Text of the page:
By Casey Pechan
Momma’s Kitchen is one of the last well lit corners of Downtown Springfield. Occasionally a car silently drives by, its lights briefly flashing past in the darkness. There are no streetlights, and pedestrians have long since retreated to their homes. Its 6:30, on Superbowl Sunday.
Momma sits, her eyes glued to the flatscreen in the corner. A blue bandana protects her short, stiff, dyed brown hair from the grease that coats her apron and white T-shirt. She tucks her worn Nike’s beneath her seat and leans forward to better look over the bottles of ketchup and Tabasco sitting in front of her. Accross from her a woman with long jet black hair, bangs, and a red pullover clicks her fingers impatiently as she calls to the San Francisco 49ers, “Y’all better get it!”
“That’s what I’m talkin’ about! Run it.” Apologetically she looks around realizing she was the only one out of the three women shouting.
Momma’s daughter sits alone at a table in front of the other two, her husky voice offering running commentary of the game, a cheesburger sits untouched in front of her.
The door swings open and a woman in her late 20’s walks in. “Hey, I just got off work, thought I would stop on in and say hi.”
Her thick winged eyeliner, styled hair, and red lipstick clash against the comfy sweater and leggings she wears. Obviously not interested in the game she chatters about the bar she just finished her shift at, and her daughter. Momma glances up only to say hello.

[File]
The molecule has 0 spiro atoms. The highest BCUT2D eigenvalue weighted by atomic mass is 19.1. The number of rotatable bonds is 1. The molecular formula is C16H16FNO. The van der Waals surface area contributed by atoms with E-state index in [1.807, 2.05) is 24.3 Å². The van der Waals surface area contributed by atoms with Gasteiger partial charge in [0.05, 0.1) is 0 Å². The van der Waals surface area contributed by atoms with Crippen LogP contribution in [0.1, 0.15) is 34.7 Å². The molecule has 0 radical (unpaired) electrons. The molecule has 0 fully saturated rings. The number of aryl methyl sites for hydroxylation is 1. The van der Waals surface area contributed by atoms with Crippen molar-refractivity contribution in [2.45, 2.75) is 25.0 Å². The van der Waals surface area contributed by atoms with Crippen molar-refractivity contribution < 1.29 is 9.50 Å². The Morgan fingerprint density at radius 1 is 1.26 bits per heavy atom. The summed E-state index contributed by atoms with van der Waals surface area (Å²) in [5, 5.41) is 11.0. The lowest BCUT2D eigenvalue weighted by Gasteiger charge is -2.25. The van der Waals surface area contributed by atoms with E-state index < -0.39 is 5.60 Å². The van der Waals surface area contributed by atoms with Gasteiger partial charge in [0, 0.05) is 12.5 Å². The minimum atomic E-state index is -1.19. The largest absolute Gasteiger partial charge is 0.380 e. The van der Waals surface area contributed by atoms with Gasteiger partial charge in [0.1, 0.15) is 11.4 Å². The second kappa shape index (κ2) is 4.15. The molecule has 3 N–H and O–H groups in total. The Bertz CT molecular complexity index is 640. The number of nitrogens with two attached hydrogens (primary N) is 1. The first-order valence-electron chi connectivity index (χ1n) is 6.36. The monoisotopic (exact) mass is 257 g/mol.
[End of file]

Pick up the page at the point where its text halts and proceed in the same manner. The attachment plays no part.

She soon leaves and in the silence that follows the small restaurant hums. Hums with the tense energy of the game, hums with the low sound of the portable air-conditioner tucked the corner; which barely offsets the stifling heat from the cloud of grease wafting out of the kitchen.
The women relax when commercials begin to run, and soon a plump woman in pink pajamas bursts in to exclaim over Beyonce’s halftime performance.
“Did y’all see her? Beyonce killed it. Her hair was…lookin’ so pretty.” She trails off to peek at something displayed on the open laptop in front of the woman with the red pullover. She sits for a moment on one of the few light blue chairs not stacked against the wall.
The worn looking bookshelf resting along the far right wall, set with porcelain figurines, old board-games, teacups, and books offers a hint to the buildings past. This corner of Main Street and Fifth Street used to house a large Salvation Army. When the donation center moved, it left in its wake a plethora of teacups, and two shelves filled with oddities that momma has left, giving her kitchen an eclectic feel of antique, and southern fried diner.
One of the many clocks balanced on the bookshelf begins to chime, the hands pointed at seven, while the three other clocks in the restaurant show 6:55.
Outside a truck slowly drives by, and inside the three women remain sitting, as they will remain until they need to clean and close, at 8:30.